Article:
Just about every teacher, parent and student who endured the sad and dragged-out mess of online learning during the COVID-19 pandemic understands that it was a disservice to young people.
It hurt them academically and emotionally, and whatever was gained from a public health standpoint wasn’t fairly balanced against all that was lost.
That evidence, plain as it is, remains anecdotal and personal. But a crucial study this month from the Center for Education Policy Research at Harvard University gives us a scientific sense of who was hurt most by the wrongheaded decisions to lock the schoolhouse doors and keep them locked for months on end.
The exhaustive study reviewed testing data from 2.1 million students in some 10,000 schools in 49 states.
Its conclusions are a must-read as we look back on the decisions of our politicians, public health authorities and teachers unions that kids should stay home.
“High-poverty schools were more likely to go remote, and they suffered larger declines (in learning) when they did so,” the study’s authors note.
Meanwhile, Black and Hispanic students were much more likely to be placed in remote learning and were kept in remote learning for longer periods of time during the 2020-21 school year.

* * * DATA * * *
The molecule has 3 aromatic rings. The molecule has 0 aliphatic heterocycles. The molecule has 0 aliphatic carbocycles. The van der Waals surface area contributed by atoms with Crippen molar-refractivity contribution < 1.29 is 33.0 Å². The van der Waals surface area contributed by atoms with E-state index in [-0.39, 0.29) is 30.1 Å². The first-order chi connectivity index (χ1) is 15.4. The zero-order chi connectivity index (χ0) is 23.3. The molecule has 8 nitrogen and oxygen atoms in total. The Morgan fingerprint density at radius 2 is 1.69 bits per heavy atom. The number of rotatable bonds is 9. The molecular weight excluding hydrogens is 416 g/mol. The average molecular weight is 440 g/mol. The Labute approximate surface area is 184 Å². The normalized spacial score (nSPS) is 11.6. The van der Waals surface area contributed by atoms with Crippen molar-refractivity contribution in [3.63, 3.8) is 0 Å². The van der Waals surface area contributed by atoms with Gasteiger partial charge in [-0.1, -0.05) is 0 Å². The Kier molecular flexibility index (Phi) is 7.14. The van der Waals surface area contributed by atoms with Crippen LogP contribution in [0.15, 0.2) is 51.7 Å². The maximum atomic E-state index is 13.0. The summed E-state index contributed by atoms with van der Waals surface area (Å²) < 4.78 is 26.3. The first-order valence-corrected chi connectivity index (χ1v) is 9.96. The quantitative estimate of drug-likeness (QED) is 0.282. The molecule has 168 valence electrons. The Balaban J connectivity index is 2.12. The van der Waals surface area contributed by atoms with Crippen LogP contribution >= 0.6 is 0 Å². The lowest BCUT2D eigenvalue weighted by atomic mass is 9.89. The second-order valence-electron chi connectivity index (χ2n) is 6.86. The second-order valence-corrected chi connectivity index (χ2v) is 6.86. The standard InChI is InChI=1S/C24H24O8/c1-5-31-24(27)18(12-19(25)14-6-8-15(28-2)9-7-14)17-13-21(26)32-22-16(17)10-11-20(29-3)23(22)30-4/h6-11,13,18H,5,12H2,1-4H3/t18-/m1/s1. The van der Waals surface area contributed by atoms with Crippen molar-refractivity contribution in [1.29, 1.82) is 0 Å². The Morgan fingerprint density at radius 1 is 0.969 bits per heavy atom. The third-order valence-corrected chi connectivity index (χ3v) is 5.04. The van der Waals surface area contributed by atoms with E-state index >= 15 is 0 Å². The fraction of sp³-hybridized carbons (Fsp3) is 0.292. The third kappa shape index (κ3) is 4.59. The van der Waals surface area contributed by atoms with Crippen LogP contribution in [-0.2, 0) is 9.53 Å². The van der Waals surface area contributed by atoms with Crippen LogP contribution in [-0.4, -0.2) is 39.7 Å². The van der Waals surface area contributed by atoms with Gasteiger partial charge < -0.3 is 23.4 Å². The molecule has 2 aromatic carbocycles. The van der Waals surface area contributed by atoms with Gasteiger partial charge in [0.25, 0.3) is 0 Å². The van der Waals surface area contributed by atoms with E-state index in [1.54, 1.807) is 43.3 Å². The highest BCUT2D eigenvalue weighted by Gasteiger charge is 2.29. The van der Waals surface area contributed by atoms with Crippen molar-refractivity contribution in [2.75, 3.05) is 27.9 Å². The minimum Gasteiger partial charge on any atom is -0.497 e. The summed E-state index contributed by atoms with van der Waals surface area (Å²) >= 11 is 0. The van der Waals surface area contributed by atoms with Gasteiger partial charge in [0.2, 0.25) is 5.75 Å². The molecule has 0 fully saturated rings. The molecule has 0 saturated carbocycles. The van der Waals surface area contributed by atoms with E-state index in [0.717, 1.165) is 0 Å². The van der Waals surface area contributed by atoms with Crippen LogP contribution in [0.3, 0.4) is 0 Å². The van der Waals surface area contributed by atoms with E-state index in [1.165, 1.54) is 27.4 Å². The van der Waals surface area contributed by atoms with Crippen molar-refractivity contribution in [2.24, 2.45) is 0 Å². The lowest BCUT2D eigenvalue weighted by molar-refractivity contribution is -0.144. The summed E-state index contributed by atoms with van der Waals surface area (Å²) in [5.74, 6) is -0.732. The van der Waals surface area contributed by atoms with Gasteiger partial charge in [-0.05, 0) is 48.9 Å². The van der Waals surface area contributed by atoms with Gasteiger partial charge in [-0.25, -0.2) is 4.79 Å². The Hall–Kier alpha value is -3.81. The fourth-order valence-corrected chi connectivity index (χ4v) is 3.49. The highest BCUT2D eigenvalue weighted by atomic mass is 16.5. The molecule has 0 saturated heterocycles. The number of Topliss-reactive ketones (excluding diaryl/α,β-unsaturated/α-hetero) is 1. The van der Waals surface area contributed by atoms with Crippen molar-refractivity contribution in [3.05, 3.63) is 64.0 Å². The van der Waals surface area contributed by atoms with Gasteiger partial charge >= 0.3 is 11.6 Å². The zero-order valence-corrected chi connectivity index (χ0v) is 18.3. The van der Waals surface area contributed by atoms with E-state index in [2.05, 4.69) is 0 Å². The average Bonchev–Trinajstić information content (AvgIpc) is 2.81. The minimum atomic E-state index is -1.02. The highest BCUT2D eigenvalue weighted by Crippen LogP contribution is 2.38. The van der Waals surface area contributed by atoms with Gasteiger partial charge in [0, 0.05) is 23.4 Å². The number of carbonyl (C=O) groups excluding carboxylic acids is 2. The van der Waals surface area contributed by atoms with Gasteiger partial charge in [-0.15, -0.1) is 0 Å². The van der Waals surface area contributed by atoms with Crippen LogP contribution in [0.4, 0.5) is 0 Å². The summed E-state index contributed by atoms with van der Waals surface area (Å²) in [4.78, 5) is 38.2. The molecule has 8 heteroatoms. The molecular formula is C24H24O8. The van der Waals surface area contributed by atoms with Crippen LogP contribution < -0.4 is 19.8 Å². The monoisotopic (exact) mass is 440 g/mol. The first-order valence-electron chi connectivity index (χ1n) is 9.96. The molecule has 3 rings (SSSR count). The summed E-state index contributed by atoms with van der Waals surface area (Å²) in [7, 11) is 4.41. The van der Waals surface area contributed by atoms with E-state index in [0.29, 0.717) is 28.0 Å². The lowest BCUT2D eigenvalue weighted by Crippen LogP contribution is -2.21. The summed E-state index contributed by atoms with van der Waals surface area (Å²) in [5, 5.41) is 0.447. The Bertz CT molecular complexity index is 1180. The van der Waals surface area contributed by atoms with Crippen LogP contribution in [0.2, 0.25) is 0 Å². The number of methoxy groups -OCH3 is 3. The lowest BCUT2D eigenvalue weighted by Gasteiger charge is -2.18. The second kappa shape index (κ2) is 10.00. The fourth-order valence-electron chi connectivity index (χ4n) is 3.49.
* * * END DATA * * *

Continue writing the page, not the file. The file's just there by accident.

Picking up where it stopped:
The rate of learning decline in schools became steeper for all income groups the longer schools remained remote. But the decline was far more precipitous for high- and mid-poverty schools. This was especially true in math, but also true in reading.
Keep in mind that the Chicago Teachers Union infamously tweeted that efforts to reopen schools were “rooted in sexism, racism and misogyny.”
While urban unions dug in against helping kids get back into the classroom, and even left-leaning governments were helpless to reopen their schools, learning losses mounted.
According to the study, “high-poverty schools spent about 5.5 more weeks in remote instruction during 2020-21 than low- and mid-poverty schools.”
Now, we see a widening of the racial learning gap in schools across America. That gap “happened because of negative shocks to schools attended by disadvantaged students, not because of differential impacts within schools,” the study notes.
That is unconscionable, and its effect could ripple through a generation. Let’s remember it the next time someone tries to put the lock on the schoolhouse door.